Jon: Yeah, but those shoe shops along Columbus Avenue are a bad bet for sneakers. Have you asked Ted? He went looking for those same ones last week, and I think he found some.
So another neat little way of reducing frustration with search, although one that requires a significant engineering effort, is to tool your search engine to learn from the aggregated behavior of its users.
I want it all!
Okay, so we’ve talked about some ways in which we can improve the user experience during search. What we haven’t talked about is what our site should be searching. Again, this might seem to merit a simple answer: why, the full text of our content, of course! But we can do better than that.
Imagine me surfing your news website. I’m interested to know more about a person or a location or an organization. Since I’ve decided that I want to search on one specific site, yours , rather than via Google, you can safely assume I want to narrow my search and that I don’t want to search the entire web. I want to know what your site has to say about whatever it is I’m searching for. But what does that mean?
Not just stories and text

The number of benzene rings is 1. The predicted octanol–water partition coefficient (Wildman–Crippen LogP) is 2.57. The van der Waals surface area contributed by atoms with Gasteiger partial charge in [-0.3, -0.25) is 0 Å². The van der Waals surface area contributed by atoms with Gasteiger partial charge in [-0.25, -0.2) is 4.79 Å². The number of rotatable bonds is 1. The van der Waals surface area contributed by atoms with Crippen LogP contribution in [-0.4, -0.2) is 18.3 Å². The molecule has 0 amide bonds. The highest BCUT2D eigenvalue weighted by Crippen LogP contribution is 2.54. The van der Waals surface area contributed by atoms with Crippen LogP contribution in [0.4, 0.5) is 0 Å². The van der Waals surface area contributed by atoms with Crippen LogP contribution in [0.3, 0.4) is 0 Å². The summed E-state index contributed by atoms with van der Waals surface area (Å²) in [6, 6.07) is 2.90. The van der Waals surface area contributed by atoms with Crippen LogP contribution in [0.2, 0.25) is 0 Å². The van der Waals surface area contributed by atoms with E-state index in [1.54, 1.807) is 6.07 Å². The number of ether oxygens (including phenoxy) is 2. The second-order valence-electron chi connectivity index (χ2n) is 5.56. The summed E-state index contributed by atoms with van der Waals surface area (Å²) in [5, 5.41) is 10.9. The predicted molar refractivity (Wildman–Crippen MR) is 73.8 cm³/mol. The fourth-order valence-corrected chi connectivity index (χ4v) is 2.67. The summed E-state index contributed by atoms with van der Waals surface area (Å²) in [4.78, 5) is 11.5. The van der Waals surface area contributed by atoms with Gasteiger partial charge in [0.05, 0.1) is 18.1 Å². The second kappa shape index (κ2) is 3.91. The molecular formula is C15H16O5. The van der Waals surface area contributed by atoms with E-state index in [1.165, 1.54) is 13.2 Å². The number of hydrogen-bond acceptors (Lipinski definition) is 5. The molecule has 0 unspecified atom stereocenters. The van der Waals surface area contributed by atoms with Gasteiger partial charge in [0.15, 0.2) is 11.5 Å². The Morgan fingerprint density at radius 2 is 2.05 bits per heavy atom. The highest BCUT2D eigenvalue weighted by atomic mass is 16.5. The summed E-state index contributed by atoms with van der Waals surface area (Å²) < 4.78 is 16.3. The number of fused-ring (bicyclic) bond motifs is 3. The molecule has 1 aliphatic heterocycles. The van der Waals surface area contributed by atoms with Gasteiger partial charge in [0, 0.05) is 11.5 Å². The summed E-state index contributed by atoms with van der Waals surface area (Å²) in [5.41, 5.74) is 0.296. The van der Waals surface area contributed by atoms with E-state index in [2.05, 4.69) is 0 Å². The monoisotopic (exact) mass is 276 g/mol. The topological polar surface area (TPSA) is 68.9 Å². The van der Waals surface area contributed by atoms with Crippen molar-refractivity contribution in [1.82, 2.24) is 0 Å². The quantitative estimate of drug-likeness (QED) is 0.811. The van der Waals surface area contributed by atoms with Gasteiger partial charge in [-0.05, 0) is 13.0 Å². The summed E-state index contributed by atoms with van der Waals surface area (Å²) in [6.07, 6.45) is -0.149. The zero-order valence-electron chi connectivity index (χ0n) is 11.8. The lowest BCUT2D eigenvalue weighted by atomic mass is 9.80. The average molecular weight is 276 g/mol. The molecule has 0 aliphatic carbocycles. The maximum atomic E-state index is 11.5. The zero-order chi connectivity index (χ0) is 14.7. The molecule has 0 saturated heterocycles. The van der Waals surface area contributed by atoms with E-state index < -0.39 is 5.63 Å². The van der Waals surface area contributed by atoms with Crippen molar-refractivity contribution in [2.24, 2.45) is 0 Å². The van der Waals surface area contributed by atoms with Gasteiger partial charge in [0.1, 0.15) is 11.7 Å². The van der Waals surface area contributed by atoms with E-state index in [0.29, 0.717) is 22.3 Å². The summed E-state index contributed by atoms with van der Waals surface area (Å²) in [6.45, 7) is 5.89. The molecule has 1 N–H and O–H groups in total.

Don’t forget about all the content that is available on your own site, yet often doesn’t get indexed. There’s a nascent movement towards journalists providing (wherever possible) their original research material, allowing readers to explore a subject as fleetingly or as deeply as they want. These Word and PDF files need to be searchable as well, yet often they aren’t. There are open-source tools to return plain-text renditions of Word and PDF documents, and optical character recognition (OCR), while not there yet, is getting better and better. DocumentCloud also allows people to easily annotate these kinds of source documents.
So a great search engine would know about all the cool stuff your site has to offer, not just about the news reports in your database. Here’s a very incomplete list of things that should be searchable:
- news items
- documents (if necessary using OCR)
- video and audio (using transcriptions)
- topic pages, and assorted other content types that are not stories
- photographs (using tags)
- events (using dates)